Poilievre’s team held press conference in Parliament’s West Block Thursday morning to discuss the Liberal budget and the Conservatives’ desire for rewrites to balance the budget.
The press conference began just as the Pride flag was being raised outside the House of Commons – an event attended by other party leaders, including Prime Minister Justin Trudeau, NDP Leader Jagmeet Singh and Green Party Leader Elizabeth May. Bloc Québécois Leader Yves-François Blanchet did not attend but told reporters he would have had he known about the event, while Conservative deputy leader Melissa Lantsman and the Bloc’s women and gender issues critic, Andréanne Larouche attended.
Asked directly about his decision not to attend the flag-raising, Poilievre pointed to his hours-long, late-night speech in the House of Commons Wednesday during debate on the budget implementation bill.
“I was working last night, until midnight, fighting against inflation and interest rate hikes,” Poilievre responded, “and that was my focus and will continue to be my focus.”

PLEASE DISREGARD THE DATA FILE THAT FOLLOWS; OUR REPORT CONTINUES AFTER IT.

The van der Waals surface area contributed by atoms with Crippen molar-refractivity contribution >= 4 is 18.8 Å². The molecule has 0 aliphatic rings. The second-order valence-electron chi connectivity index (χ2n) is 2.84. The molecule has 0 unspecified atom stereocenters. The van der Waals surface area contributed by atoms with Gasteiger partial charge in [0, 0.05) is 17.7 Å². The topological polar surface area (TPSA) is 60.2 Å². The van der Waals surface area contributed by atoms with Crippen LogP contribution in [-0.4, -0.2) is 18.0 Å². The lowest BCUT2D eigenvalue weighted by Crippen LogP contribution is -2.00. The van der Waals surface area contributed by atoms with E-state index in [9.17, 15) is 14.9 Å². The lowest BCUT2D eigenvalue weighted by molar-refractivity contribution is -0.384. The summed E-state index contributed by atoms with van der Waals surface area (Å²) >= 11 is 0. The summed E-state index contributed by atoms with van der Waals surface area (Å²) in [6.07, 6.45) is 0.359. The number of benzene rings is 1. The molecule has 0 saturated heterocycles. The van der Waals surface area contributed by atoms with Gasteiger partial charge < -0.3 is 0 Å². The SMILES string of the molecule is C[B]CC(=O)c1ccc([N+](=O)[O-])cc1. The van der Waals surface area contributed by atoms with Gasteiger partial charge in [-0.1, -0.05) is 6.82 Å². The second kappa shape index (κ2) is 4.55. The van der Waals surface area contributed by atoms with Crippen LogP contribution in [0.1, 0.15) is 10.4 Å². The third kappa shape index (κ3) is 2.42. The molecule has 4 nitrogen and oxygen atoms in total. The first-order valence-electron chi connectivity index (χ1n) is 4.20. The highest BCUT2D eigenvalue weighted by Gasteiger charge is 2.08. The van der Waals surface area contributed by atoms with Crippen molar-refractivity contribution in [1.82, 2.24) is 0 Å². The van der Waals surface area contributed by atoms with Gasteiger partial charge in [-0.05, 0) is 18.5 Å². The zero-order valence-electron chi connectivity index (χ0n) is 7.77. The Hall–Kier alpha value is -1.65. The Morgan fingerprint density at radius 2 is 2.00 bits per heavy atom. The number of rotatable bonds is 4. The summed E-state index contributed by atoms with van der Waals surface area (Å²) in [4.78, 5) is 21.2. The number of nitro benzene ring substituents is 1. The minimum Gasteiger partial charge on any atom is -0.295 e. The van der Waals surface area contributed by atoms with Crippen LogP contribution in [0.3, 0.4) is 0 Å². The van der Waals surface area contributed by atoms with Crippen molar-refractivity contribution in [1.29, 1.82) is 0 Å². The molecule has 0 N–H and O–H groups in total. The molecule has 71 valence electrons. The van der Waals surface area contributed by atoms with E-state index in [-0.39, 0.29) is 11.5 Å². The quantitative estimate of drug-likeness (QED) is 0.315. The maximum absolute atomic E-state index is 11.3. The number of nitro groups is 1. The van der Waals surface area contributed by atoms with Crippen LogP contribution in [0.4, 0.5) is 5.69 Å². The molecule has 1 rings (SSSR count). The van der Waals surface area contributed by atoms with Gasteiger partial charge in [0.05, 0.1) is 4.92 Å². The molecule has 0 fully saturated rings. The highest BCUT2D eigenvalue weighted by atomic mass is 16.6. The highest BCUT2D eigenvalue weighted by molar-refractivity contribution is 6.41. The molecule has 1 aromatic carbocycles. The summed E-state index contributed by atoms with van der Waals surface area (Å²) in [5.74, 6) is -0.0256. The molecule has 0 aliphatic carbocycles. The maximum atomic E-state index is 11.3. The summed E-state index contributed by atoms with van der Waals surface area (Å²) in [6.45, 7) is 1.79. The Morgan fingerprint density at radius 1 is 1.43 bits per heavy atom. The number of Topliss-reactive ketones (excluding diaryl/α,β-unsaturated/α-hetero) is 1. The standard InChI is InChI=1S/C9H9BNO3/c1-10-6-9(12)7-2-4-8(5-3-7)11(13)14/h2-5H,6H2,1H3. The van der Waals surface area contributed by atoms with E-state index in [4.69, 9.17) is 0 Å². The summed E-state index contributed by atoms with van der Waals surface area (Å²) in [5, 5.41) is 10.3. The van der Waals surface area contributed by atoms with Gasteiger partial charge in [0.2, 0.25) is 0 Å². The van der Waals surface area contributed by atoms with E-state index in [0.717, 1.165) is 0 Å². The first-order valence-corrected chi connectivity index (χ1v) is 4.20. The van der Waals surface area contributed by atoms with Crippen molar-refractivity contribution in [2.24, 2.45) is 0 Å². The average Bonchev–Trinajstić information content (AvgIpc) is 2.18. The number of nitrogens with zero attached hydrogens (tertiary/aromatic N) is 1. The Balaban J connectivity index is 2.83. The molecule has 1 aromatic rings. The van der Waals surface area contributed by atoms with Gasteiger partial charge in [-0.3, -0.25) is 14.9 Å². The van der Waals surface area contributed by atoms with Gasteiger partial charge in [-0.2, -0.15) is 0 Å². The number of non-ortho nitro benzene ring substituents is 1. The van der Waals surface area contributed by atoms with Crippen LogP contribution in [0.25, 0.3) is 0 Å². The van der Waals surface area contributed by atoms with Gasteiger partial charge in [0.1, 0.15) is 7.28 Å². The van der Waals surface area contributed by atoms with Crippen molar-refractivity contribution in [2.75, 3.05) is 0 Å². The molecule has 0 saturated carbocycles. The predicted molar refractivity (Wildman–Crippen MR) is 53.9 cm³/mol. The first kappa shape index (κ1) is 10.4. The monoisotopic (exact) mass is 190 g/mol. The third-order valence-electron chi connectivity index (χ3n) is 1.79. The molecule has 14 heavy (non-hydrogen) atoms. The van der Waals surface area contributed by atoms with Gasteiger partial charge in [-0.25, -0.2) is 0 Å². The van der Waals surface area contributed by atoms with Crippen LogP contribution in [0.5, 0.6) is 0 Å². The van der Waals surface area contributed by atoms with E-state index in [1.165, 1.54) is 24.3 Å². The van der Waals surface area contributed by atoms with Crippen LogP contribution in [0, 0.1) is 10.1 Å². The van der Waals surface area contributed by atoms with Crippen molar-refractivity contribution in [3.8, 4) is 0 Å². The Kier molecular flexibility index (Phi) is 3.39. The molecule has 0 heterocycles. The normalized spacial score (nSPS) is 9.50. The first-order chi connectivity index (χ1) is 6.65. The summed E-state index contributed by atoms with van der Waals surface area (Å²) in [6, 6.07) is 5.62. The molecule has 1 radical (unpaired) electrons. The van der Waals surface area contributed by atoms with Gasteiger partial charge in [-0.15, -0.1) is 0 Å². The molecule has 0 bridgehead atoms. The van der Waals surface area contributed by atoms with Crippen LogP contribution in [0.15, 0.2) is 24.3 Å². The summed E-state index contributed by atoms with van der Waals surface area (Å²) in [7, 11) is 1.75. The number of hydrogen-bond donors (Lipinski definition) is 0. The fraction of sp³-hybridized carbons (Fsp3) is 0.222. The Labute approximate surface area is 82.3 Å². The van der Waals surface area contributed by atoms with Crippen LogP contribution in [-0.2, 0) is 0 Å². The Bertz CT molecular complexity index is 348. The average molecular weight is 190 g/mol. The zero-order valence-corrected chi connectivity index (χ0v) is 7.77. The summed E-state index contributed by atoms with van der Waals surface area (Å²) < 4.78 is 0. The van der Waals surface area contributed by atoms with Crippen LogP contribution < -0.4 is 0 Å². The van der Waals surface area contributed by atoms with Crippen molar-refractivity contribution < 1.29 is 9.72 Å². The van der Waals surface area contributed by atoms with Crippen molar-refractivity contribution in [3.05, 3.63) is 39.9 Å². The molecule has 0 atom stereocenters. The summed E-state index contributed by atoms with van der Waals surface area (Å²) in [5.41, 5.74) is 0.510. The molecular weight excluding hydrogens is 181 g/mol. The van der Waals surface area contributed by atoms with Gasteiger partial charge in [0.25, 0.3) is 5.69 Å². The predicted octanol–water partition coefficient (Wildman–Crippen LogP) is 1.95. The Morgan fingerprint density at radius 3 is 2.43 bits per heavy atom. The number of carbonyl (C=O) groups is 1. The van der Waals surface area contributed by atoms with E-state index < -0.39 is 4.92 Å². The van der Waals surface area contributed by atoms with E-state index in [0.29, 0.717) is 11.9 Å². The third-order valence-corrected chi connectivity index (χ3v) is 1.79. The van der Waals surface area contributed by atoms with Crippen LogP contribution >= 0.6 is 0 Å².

Responding to a question at a press conference last week, Poilievre wished “everyone a happy Pride month, because our freedom is something in which all of us can take pride.”
At the time, Poilievre did not directly answer whether or not he would take part in any Pride events or parades this year. Instead, he talked about freedom for LGBTQ2 people to marry, start families and be free from “bigotry and bashing.”
Statistics Canada reported a record number of hate crimes based on sexual orientation in 2021 – the most recent year for which police-reported data is available. According to the data, there were 423 hate crimes targeting people for their sexual orientation in 2021, up from the previous peak of 265 in 2019.
Police-reported hate crime data is imperfect, and likely understates the total number of crimes where a person’s sexual orientation was a factor.
According to StatCan, 77 per cent of sexual orientation-motivated hate crimes in 2021 specifically targeted the gay and lesbian population.
Asked about violence against transgender people – a group that has been more recently targeted by right-wing politicians in the U.S. – Poilievre said “every Canadian, regardless of who they are … deserves to be safe.”
“And if anybody commits violence against any other Canadian, then they should be thrown in the slammer. We should have serious consequences for violence committed against any person, regardless of who that person is, regardless of the motive of the crime,” Poilievre said.
– with files from Global News’ Jillian Piper
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